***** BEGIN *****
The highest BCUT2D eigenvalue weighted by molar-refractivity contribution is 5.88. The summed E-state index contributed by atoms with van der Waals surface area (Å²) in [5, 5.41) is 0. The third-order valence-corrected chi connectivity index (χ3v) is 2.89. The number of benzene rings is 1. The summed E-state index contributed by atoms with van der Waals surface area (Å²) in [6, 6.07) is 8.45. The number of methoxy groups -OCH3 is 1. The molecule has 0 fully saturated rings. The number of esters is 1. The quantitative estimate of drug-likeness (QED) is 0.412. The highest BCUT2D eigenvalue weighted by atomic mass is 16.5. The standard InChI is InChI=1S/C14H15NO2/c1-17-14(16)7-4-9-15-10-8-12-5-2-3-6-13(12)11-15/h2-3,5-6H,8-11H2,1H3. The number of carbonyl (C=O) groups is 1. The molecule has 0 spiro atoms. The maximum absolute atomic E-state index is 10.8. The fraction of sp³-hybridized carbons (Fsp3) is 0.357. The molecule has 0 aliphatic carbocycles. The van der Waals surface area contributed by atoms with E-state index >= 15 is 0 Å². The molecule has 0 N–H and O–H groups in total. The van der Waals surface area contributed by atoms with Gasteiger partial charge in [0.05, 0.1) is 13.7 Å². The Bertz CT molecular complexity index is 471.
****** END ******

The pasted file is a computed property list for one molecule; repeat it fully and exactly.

The highest BCUT2D eigenvalue weighted by molar-refractivity contribution is 5.88. The summed E-state index contributed by atoms with van der Waals surface area (Å²) in [5, 5.41) is 0. The third-order valence-corrected chi connectivity index (χ3v) is 2.89. The number of benzene rings is 1. The summed E-state index contributed by atoms with van der Waals surface area (Å²) in [6, 6.07) is 8.45. The number of methoxy groups -OCH3 is 1. The molecule has 0 fully saturated rings. The number of esters is 1. The quantitative estimate of drug-likeness (QED) is 0.412. The highest BCUT2D eigenvalue weighted by atomic mass is 16.5. The standard InChI is InChI=1S/C14H15NO2/c1-17-14(16)7-4-9-15-10-8-12-5-2-3-6-13(12)11-15/h2-3,5-6H,8-11H2,1H3. The number of carbonyl (C=O) groups is 1. The molecule has 0 spiro atoms. The maximum absolute atomic E-state index is 10.8. The fraction of sp³-hybridized carbons (Fsp3) is 0.357. The molecule has 0 aliphatic carbocycles. The van der Waals surface area contributed by atoms with E-state index >= 15 is 0 Å². The molecule has 0 N–H and O–H groups in total. The van der Waals surface area contributed by atoms with Gasteiger partial charge in [0.05, 0.1) is 13.7 Å². The Bertz CT molecular complexity index is 471.